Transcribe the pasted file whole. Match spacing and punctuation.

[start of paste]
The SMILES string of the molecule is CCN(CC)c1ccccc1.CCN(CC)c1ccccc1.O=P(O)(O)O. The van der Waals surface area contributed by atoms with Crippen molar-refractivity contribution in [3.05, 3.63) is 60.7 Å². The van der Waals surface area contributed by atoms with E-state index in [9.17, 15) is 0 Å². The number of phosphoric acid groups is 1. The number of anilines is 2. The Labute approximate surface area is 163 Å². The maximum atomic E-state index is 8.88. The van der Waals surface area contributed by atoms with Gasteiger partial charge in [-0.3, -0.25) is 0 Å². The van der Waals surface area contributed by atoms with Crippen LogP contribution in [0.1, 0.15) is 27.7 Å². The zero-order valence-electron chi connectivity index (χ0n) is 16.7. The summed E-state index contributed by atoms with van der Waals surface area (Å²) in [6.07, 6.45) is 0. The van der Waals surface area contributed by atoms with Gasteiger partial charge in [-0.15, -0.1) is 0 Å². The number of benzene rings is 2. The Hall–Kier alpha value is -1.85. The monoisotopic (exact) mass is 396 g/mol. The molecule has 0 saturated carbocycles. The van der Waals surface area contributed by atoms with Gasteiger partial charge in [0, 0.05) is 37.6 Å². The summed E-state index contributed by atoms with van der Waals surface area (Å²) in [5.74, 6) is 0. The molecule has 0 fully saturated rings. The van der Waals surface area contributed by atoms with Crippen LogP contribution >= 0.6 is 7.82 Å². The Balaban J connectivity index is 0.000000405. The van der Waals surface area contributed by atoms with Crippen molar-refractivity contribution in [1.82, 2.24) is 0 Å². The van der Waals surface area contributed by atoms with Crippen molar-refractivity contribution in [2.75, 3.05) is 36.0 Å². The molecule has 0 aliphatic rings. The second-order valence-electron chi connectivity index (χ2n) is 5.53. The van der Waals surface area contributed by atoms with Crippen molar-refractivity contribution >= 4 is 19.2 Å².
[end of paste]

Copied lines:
The SMILES string of the molecule is CCN(CC)c1ccccc1.CCN(CC)c1ccccc1.O=P(O)(O)O. The van der Waals surface area contributed by atoms with Crippen molar-refractivity contribution in [3.05, 3.63) is 60.7 Å². The van der Waals surface area contributed by atoms with E-state index in [9.17, 15) is 0 Å². The number of phosphoric acid groups is 1. The number of anilines is 2. The Labute approximate surface area is 163 Å². The maximum atomic E-state index is 8.88. The van der Waals surface area contributed by atoms with Gasteiger partial charge in [-0.3, -0.25) is 0 Å². The van der Waals surface area contributed by atoms with Crippen LogP contribution in [0.1, 0.15) is 27.7 Å². The zero-order valence-electron chi connectivity index (χ0n) is 16.7. The summed E-state index contributed by atoms with van der Waals surface area (Å²) in [6.07, 6.45) is 0. The van der Waals surface area contributed by atoms with Gasteiger partial charge in [-0.15, -0.1) is 0 Å². The number of benzene rings is 2. The Hall–Kier alpha value is -1.85. The monoisotopic (exact) mass is 396 g/mol. The molecule has 0 saturated carbocycles. The van der Waals surface area contributed by atoms with Gasteiger partial charge in [0, 0.05) is 37.6 Å². The summed E-state index contributed by atoms with van der Waals surface area (Å²) in [5.74, 6) is 0. The molecule has 0 fully saturated rings. The van der Waals surface area contributed by atoms with Crippen LogP contribution >= 0.6 is 7.82 Å². The Balaban J connectivity index is 0.000000405. The van der Waals surface area contributed by atoms with Crippen molar-refractivity contribution in [1.82, 2.24) is 0 Å². The van der Waals surface area contributed by atoms with Crippen molar-refractivity contribution in [2.75, 3.05) is 36.0 Å². The molecule has 0 aliphatic rings. The second-order valence-electron chi connectivity index (χ2n) is 5.53. The van der Waals surface area contributed by atoms with Crippen molar-refractivity contribution >= 4 is 19.2 Å².